FBPO: Tell me about your experience with Bernie Taupin. How did that come about?
JDP: : In the late ’80s, a mutual friend, producer Mark Paladino – not related to Pino – asked me to join him in co-producing a song Bernie was writing. A few years later came the opportunity to collaborate with him. Being a very private person and very selective about whom he works with, co-writing with Taupin was something that could have only happened on his terms. Needless to day, I was very honored to be asked. To this day I’ve written over a dozen songs with him.
FBPO: What was it like working with Bernie?
JDP: : It has been an extraordinary experience. Landing the opportunity to collaborate with someone who has created this incredible body of work has been a blessing that helped take my career and skills to a whole new level.
FBPO: What’s his approach to songwriting?
JDP: : Bernie writes the words first and then the music comes second, pretty much like he does with Elton or anyone else. His lyrics sing right off the paper. I think that says it all!
FBPO: What’s keeping you busy these days?
JDP: : Right now I run my publishing company, Track Star Entertainment. We focus on music for film/TV and music libraries. Additionally, I still write songs, produce and program tracks for a variety of up-and-coming pop artists, anything from Americana, pop-rock to dance to dubstep. I also play live about twice a month.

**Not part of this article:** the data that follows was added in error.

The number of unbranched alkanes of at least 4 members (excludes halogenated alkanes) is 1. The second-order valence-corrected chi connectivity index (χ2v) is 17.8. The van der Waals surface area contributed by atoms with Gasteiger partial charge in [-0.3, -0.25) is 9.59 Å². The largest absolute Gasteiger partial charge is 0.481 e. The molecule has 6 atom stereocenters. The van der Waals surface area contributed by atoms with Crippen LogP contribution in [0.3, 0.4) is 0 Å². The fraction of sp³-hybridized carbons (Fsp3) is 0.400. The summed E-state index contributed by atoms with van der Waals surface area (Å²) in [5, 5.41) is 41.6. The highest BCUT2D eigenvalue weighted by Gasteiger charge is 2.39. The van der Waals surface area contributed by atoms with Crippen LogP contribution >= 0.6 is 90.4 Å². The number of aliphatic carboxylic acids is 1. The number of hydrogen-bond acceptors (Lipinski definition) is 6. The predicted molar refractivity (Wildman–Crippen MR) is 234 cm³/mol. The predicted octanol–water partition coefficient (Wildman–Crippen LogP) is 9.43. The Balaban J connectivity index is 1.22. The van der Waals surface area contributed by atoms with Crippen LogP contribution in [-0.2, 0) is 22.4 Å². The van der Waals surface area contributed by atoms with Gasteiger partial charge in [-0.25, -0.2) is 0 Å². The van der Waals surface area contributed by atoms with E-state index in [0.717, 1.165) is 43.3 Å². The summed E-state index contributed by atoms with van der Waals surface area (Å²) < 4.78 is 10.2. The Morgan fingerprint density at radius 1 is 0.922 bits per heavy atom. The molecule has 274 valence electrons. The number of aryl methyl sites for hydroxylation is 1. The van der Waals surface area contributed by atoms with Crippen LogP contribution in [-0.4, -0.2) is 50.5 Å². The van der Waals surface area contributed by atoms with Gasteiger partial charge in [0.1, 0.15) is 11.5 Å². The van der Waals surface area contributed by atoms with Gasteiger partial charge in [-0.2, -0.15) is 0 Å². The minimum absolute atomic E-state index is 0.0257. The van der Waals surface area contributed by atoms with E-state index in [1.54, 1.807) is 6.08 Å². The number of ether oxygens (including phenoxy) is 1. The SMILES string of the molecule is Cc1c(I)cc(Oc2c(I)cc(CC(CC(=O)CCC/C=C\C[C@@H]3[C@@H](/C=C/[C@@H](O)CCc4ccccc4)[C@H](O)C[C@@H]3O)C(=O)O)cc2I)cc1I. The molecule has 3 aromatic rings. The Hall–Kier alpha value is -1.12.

I still do sessions in the studio and also over the Internet. People send me their files to record on. I just recorded bass on Russian guitarist Roman Miroshnichenko’s CD, sharing credits along side Larry Coryell, Dominique DiPiazza, Mario Olivares and others.
FBPO: How about the future? You’ve already done so much. What else would you like to do that you haven’t already accomplished?
JDP: : The future… I have many things in the pipeline. I have yet to do a solo project. I did not want to do a “bass acrobat” solo CD, first because I’m not a “bass acrobat.” I’m more of a songwriter/composer. A while back, I started a project with a couple members of The Gipsy Kings, sort of a cross cultural blend of World Music and pop, but since they live in France and I live in California, it may take a while to complete. I currently have my hands in a few other new ventures. I feel very fortunate that for over four decades I can make a great living playing or participating in the creation of music. You know the old saying: “Do something you enjoy and you’ll never work a single day in your life.” Well, I feel I’ve never worked a single day in my life.
FBPO: What would you be if you weren’t a bass player, outside of music?
JDP: : Actually, I wish I could have been a novelist, but I did not have that sort of creative imagination. I would have probably been an author’s or artist’s agent of some sort. I just enjoy making things happen.